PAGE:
Opening Reception 5 September 2013 6-8 pm
Vollis Simpson, who died this past June at the age of 94, never called himself an artist, but the thousands of people who have visited his astounding whirligig field in Wilson County, North Carolina, certainly do. Towering fifty feet or more above ground, the more than thirty monumental whirligigs erected in his field demonstrate the power of individual vision coupled with a traditional art form. They have found a home in the Vollis Simpson Whirligig Park in Historic Downtown Wilson.
After a lifetime of repairing machinery and moving houses, Simpson found himself at age 65 with spare time and many spare parts. Rather than “sit around and watch TV,” Simpson eyed his collection, remembered a windmill he constructed during World War II, and began to build. Using some of the same rigs he’d developed for moving houses, Simpson began constructing enormous windmills in his yard. They did not resemble the working windmills of grinding or irrigation use, but referenced the concepts of weather vanes and handcrafted whirligigs that are still seen locally on houses, fence posts and barns.
Close inspection of these twirling behemoths reveals an inventory of objects that serves as a catalog of the agricultural and industrial economic history of the second half of the twentieth century in eastern North Carolina. Highway and road signs, HVAC fans, bicycles, ceiling fans, mirrors, stovepipes, I-beams, pipe, textile mill rollers, ball bearings, aluminum sheeting, various woods, steel rods, rings, pans, milkshake mixers and many more such materials form the supports and moving parts. Punctuating the massive conglomerations of parts and pieces are larger-than-life representations of farm animals and people. Some figures reference experiences from Simpson’s own life, such as the many WWII era airplanes and the guitar player based on Simpson’s son who joined a rock and roll band. Other figures, the lumberjacks sawing wood, for example, recreate the classic interacting figures that characterize fencepost whirligigs of jackknife and jigsaw.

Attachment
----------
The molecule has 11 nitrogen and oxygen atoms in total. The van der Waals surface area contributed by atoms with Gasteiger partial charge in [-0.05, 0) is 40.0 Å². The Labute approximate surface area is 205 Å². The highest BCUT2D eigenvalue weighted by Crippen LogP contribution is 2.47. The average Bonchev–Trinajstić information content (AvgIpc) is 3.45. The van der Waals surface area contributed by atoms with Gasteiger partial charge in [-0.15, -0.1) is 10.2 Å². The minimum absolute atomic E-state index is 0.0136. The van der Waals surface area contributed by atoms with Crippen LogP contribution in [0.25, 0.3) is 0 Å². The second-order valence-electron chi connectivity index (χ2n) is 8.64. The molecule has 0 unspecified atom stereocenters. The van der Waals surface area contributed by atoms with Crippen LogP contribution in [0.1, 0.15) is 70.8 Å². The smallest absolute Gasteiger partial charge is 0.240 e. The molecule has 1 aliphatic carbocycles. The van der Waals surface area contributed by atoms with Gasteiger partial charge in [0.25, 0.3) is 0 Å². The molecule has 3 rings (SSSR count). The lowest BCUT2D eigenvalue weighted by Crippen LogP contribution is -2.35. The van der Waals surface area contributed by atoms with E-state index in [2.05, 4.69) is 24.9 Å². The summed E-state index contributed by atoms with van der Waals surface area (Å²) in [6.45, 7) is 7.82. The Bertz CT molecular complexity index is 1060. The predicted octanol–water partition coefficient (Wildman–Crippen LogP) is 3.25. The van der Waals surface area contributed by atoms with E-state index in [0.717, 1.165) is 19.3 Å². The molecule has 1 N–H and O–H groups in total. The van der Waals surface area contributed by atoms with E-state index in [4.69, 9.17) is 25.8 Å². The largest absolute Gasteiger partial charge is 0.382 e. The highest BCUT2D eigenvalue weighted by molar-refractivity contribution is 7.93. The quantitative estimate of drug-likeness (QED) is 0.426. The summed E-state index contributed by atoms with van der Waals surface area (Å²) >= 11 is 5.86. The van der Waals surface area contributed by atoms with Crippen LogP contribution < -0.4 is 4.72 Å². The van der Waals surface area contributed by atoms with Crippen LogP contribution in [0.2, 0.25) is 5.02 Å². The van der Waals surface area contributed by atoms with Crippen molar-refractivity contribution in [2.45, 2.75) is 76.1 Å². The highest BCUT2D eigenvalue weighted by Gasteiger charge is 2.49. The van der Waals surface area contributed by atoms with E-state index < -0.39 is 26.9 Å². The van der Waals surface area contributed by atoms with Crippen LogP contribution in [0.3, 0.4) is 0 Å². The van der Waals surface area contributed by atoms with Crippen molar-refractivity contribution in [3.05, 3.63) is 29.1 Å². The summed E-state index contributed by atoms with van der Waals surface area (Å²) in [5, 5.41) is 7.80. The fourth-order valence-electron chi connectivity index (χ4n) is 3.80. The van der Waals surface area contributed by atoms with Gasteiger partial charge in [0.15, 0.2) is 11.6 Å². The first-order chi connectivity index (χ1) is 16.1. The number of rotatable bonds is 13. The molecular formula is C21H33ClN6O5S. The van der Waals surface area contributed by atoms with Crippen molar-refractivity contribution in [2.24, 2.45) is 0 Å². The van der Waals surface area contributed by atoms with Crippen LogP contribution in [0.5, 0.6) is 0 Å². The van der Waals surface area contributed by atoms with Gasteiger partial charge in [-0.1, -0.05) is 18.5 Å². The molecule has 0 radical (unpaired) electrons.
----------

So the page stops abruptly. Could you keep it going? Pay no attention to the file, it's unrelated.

Simpson’s “signature” finishing touch to his windmill structures were devised from highway road signs. Simpson realized that if he cut up signs into 1” square chips and fastened them to the surface of his windmills, they would reflect light, particularly at night. Spaced evenly at 3 to 5 inch intervals, thousands of reflectors gleam from every surface.
Wilson Whirligig Park website: www.wilsonwhirligigpark.org
Art Department website: art.unc.edu
More information from a College of Arts and Sciences feature on Vollis Simpson can be found here